Rogue cyclists targeted by Westminster in UK first
IN A national first – Westminster Council staff could be taking over from police in fining law-breaking cyclists. With cycling increasing in popularity, more pedestrians are complaining about dangerous so-called lycra louts . Almost 30,00
IN A national first - Westminster Council staff could be taking over from police in fining law-breaking cyclists.
With cycling increasing in popularity, more pedestrians are complaining about dangerous so-called "lycra louts".
Almost 30,000 cyclists travel through Westminster daily and one in five have been caught riding on pavements, jumping red lights or riding the wrong way down roads.
But now a council scrutiny committee has called for a major crackdown on aggressive riders terrorising pedestrians.
In a landmark ruling, councillors are recommending that civilian officers should be empowered to fine Highway Code-breaking cyclists.
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The penalty for cycling offences is �30. But it has been suggested that this is too lenient and should be raised to �100.
Jeanette Buckley was knocked over and abused by a cyclist riding on the pavement as she left her Lisson Green home.
She said the clampdown should have been introduced a long time ago.
"It's about time they did something - you need an officer on every corner," she said.
"If you can catch a good few then maybe word will get around that if you ride on the pavement you'll be fined.
"The more popular cycling becomes, the more dangerous it is to walk on the streets."
Marylebone councillor and scrutiny committee member Harvey Marshall has also been a victim of reckless cycling.
He said: "It was the best meeting I've been to in 20 years because we actually achieved something.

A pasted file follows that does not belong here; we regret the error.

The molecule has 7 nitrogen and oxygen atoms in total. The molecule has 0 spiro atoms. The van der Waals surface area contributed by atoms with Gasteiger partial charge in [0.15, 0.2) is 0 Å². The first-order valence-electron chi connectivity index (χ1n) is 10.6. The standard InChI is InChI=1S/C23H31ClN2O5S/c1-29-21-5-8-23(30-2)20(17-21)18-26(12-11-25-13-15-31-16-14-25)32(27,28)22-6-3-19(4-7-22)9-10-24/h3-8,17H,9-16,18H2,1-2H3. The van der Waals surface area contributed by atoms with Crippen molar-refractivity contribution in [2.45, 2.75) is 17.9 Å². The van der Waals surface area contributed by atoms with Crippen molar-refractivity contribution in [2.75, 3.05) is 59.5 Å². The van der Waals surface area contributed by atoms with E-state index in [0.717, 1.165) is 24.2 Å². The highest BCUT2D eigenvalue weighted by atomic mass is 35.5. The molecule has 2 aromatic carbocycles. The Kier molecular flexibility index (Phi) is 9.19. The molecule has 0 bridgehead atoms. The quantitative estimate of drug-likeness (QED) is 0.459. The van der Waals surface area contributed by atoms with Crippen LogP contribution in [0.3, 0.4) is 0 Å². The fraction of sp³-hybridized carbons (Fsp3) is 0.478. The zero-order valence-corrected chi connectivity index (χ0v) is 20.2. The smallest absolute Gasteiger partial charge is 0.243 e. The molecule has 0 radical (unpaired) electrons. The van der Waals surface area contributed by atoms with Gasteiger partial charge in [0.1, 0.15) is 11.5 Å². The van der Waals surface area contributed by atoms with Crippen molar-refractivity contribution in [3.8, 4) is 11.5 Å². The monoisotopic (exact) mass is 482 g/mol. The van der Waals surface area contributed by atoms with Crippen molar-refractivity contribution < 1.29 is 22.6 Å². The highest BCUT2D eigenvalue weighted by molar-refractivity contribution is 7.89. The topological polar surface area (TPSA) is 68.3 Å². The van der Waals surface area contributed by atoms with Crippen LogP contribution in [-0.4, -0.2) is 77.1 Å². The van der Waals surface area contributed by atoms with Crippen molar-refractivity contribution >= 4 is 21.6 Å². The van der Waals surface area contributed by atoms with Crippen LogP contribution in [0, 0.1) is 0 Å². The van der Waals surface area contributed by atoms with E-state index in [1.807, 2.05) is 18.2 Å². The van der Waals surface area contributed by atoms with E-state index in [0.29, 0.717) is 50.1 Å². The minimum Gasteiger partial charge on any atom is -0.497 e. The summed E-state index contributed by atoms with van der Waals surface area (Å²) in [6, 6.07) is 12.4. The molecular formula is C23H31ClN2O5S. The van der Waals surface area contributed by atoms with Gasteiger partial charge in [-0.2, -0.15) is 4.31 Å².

"What I wanted was some form of sanctions taken against cyclists because the police don't have time to do it.
"Out of the blue, someone from TfL said council officers already have the right to stop cyclists who break the rules - unbeknown to all of us.
"If this is the case, then all of those who go rogue will be fined and that will make things safer for everyone."
Committee chairwoman Cllr Angela Harvey made additional plea for the Met to take a tougher line on illegal cycling.
"We want the police to treat cyclists as they would anyone else on the road - by taking a much tougher enforcement stance," she said.
"We need to make this type of dangerous cycling socially unacceptable - just like drink driving - as the consequences can be fatal.
"In addition to fines, we also want those who flout the rules to undergo training."
A Westminster Police spokeswoman said that cycling offences were "treated very seriously".
But she added: "While we do not tolerate any behaviour which may cause accident or injury to pedestrians, drivers and indeed cyclists themselves, we also have to balance this with the other issues which affect the borough and take up our time and resources."
But Harrow Road councillor Ruth Bush said: "Rather than going at it from the point of view of cycling offenders, they should start by looking at cycling safety.
"Getting heavy-handed is a foolish way to proceed.